Thursday, June 2 | 6:00pm – 8:00pm | 12 Clinton St | FREE EVENT
|“To be Latino is thus somewhat like directing a loquacious orchestra without a score, to undergo a seemingly endless negotiation of identity and difference from both inside and outside a multifaceted prism, and to be involved in a constant search for an inter- and intra-community common ground.” – Elena Feder
The issues and ideas discussed at the panel will cover all aspects of the diasporic experience of the Americas; Echoing the film screenings in which Latin filmmakers works exhibit different foci and degrees of concern with border-crossing issues and post-national diasporic identity formations.
In reflecting on the history of Latin Canadian filmmaking, the panel aims to conceptualize what evolutionary framework is needed to support independent Latino-Canadian filmmakers in the future.The on-going need for spaces for culturally specific media arts exhibition and the relevance of such spaces to future generations of independent Latino-Canadian filmmakers is being questioned, and it is this questioning that serves as the starting point for the panelists’ discussion.
Panelists include notable Latino-Canadian media artists and programmers such as Ricardo Acosta, Eva-Lynn Jagoe, Jorge Lozano, Alejandro Ronceria, and Sinara Rozo. With this special program we aim to showcase the achievements and talent of our filmmakers and their integral role in the artistic identity of the Canadian cultural panorama.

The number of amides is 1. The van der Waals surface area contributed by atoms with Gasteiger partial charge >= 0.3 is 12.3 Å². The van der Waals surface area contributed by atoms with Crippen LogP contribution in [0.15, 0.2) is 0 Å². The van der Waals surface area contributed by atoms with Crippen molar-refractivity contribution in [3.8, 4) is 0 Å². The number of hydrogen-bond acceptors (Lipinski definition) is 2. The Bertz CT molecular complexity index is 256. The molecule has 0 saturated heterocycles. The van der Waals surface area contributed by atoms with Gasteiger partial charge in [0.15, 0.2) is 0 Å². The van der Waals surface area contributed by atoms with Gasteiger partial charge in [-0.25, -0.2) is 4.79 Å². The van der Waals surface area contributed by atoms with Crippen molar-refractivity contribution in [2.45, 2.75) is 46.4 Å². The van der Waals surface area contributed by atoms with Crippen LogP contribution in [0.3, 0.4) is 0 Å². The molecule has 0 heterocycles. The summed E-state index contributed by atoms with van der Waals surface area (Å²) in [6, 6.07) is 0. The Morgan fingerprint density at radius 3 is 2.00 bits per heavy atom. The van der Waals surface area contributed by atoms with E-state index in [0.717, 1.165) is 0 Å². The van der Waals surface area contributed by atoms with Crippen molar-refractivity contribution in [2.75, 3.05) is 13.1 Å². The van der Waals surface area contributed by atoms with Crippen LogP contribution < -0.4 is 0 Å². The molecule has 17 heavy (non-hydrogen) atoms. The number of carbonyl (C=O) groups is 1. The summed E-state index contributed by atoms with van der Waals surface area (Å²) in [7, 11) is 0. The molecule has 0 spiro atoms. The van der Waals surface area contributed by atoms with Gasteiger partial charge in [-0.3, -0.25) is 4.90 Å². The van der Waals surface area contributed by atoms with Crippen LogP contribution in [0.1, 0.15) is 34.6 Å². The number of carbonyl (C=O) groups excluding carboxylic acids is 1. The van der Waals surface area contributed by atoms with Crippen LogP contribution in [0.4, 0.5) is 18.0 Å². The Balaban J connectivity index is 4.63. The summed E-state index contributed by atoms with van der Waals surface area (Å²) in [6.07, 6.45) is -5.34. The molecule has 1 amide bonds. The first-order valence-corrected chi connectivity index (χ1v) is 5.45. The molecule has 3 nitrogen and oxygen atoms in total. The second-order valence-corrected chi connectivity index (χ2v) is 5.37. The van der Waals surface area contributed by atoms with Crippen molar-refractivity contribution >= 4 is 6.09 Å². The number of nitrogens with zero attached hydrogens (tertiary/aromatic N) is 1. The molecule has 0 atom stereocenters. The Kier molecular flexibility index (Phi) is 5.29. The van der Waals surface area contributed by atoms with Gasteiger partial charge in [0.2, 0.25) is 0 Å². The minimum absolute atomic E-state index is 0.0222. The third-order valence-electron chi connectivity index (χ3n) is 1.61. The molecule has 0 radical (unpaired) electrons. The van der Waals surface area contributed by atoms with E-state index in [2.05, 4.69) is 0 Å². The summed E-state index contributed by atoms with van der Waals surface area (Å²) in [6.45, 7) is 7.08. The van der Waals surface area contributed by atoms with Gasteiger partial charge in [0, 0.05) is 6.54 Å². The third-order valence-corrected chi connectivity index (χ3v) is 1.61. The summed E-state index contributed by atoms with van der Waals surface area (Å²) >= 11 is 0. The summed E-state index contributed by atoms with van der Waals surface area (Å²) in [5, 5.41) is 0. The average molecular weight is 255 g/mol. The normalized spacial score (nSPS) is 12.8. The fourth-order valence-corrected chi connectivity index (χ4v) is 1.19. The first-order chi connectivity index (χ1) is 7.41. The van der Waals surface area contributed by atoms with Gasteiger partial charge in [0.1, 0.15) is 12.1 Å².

|Ricardo Acosta immigrated to Canada from his native Cuba in 1993. Before coming to Toronto, he studied and worked with the world renowned Cuban Film Institute in Havana. For the past twelve years Ricardo has edited both documentary and dramatic films, which have been shown around the world. His outstanding work has contributed to the making of several award-winning films including: Shooting Indians, A Journey With Jeffrey Thomas directed by Ali Kazimi (Genie Award nomination for Best Short Documentary); Unbound directed by Claudia Morgado (Berlin Film Festival Award for Best Short Film); Spirits of Havana produced by the NFB (Genie Award nomination for Best Documentary); The Take directed by Naomi Klein and Avi Lewis (Gemini nomination for The Donald Brittain Award for Best Social/Political Documentary Program & for Best Picture Editing in a Documentary Program or Series); and Runaway Groom directed by Ali Kazimi (Gemini Donald Brittain Award for Best Social/Political Documentary Program). Ricardo was chosen to be a fellow by the Sundance Institute in 2006 for the Documentary Film Editing and Story Laboratory. Herman’s House, from Toronto’s Storyline Entertainment, edited by Ricardo Acosta won Documentary Emmy in the outstanding arts and culture programming category.|
|Eva-Lynn Jagoe is an Associate Professor of Latin American Cinema and Culture and Comparative Literature at University of Toronto. She teaches experimental critical writing, feminism, and Argentine and Mexican culture. Her book, The End of the World as They Knew It: Writing Experiences of the Argentine South, examines representations of the South in Argentine and English texts from the nineteenth century to the present, arguing that the narration of this space is formative in the shaping of a collective memory and history of Argentina. She is currently writing a book entitled Take Her, She’s Yours.” a series of lyric essays on gender and sexuality. She has published in journals such as Reviews in Cultural Theory, Cinemascope, Journal of Latin American Cultural Studies, Revista Canadiense de Estudios Hispánicos and Revista Hispánica Moderna. evalynnjagoe.com|